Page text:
Samuel L. Jackson bemoaned the slithering serpent in the movie Snakes on a Plane. He “had it” with these snakes on planes.
What has not had it with snakes, however, is Earth.
But it was never a foregone conclusion that snakes would dominate Earth. In fact, if it weren’t for the Cretaceous mass extinction — yes, the same one that killed off most dinosaurs — we might not have any snakes at all.
In a study published Tuesday in the journal Nature Communications, scientists reveal that all living snakes can trace their lineage back to a few surviving species that emerged from the dust of the asteroid that devastated Earth 66 million years ago. This event formed the massive Chicxulub crater and set off a sequence of events that led to the extinction of 76 percent of Earth’s species.
These findings suggest snakes survived the mass extinction and later thrived because of the demise of other animals. They expanded into new areas across the globe, taking part in a phenomenon the researchers describe as “creative destruction.”
Creative destruction “is a bit of a reversal of the Marxist idea that creating things destroys other things,” Nick Longrich, a co-author on the study and a senior lecturer in evolutionary biology at the University of Bath, tells Inverse.
“Here, the destruction happens first, and that spurs creativity in evolution.”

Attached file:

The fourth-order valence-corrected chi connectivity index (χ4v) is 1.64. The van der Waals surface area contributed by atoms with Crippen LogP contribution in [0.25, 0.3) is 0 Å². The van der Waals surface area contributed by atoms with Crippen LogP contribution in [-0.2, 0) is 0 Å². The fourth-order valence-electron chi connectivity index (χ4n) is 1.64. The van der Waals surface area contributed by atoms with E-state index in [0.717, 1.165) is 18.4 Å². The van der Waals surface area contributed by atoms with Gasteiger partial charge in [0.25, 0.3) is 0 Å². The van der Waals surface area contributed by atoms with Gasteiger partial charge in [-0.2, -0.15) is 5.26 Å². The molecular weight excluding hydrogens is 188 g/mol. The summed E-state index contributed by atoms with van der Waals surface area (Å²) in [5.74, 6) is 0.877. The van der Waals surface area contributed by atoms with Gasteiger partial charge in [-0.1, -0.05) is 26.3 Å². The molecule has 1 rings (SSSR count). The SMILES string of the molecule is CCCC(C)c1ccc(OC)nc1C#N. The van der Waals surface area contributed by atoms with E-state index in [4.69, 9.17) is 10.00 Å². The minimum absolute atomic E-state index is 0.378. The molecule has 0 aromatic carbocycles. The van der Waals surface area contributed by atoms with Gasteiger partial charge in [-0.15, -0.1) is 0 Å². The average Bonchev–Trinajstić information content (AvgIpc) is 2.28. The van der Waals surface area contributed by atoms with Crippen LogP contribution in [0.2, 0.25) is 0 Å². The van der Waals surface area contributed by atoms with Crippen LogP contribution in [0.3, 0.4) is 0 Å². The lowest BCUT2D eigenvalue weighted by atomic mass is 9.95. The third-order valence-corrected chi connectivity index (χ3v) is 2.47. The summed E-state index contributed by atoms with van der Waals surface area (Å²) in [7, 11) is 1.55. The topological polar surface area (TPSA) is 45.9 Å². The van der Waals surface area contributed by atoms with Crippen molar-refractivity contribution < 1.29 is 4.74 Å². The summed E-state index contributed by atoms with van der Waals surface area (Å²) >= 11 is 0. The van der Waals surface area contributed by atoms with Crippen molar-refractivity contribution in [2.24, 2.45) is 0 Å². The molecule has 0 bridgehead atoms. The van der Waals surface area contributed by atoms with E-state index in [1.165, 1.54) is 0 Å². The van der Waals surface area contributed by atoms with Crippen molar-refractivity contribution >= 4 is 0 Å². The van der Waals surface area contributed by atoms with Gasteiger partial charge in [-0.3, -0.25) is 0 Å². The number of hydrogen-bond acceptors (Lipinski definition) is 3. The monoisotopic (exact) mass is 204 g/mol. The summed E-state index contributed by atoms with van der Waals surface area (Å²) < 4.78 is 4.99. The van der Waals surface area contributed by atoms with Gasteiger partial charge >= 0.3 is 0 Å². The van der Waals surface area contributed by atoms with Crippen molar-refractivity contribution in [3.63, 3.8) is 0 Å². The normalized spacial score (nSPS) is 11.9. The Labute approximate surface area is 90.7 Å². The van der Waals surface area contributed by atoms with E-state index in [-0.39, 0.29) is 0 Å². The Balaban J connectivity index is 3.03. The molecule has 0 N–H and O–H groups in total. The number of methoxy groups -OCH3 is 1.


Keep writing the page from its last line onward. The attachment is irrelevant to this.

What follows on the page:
What you need to know first — Why did some animals survive the Cretaceous–Paleogene (K–Pg) mass extinction event while others got wiped off the face of the Earth?
Scientists have long suspected snakes survived and diversified after the K-Pg extinction event, but due to the limited “fragmentary” nature of the snake fossil record, they weren’t able to prove it — until now.
How they made the discovery — A research team led by the University of Bath utilized unique methodology, combining fossil analysis with the sequencing of molecular data, to reach their conclusions.
“... one of the key drivers of evolution is actually extinction.”
“It is clear that integrating molecular sequence data and the fossil record can elucidate the influence of major events in Earth’s history on the evolutionary history of extant clades,” the researchers write.
Using these methods, the study team could track and observe the genetic differences between modern and ancient snakes.
What’s new — The researchers made three key findings:
- As few as six snake lineages may have survived the K-Pg extinction event 66 million years ago.
- After the K-Pg extinction event, surviving snakes successfully began to diversify into new lineages — like boas and vipers — and expanded into new regions, like Asia.
- The K-Pg mass extinction event was significant “in shaping Earth’s extant vertebrate faunas” or modern vertebrate animal life on Earth.
Why it matters — Snakes survived and expanded into new geographical areas because they could occupy new ecological niches in the sudden absence of other animals, which previously competed with snakes for resources.
“When you eliminate a huge number of species, you end up with a lot of empty niches,” Longrich says. “When you wipe out huge numbers of species, it sort of resets things, and evolution goes off in strange new directions, producing odd things, like human beings.”